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|Food Buzz: History of Avocado|
The fuerte avocado was once the gold standard cultivar of avocados in California. It is considered a medium to large fruit that can weigh up to one pound. Its shape is elongated and pear-like. Its smooth thin skin is easy peeling and it has a deep grass color with some dark speckling. Its flesh is thick, yellow and marginally oily. It has a rich, creamy flavor with notes of hazelnuts and a clean, grassy finish.
December through February
This former market standard was displaced by the Hass avocado because of its thicker skin and ability to handle being shipped to distant marketplaces. The fuerte tends to bear fruit in alternate years.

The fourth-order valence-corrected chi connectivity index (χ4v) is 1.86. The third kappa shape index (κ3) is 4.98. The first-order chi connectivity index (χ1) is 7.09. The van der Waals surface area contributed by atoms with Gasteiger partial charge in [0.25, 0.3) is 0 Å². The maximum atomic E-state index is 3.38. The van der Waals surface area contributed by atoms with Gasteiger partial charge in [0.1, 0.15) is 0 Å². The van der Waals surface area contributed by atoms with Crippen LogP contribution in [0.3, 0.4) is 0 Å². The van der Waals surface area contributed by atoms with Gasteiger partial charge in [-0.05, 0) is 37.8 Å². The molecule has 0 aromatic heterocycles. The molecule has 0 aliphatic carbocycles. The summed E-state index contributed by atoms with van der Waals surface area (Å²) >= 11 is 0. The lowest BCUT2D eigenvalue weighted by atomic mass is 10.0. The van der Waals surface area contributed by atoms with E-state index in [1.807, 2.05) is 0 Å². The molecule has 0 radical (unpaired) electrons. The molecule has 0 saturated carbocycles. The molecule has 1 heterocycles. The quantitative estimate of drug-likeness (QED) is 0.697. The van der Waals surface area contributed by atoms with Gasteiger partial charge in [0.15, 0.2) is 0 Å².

The history of the Fuerte avocado starts in the year 1911 in Puebla, Mexico, 80 miles east of Mexico City. On behalf of the West Indian Nursery in Altadena, California, American, Carl Schmidt, 21 at the time, traveled to Mexico City and Puebla in search of quality avocados, specifically avocado trees. He cut budwood from the best trees, numbered them and shipped them back to Altadena. Most of the buds refused adaptation to the soil and climate, but number 15 flourished. It survived the great freeze of 1913 and hence it was given its name, Fuerte, Spanish for "strong". That single tree is responsible for spawning California's avocado industry.
Recipes that include Fuerte Avocados. One is easiest, three is harder.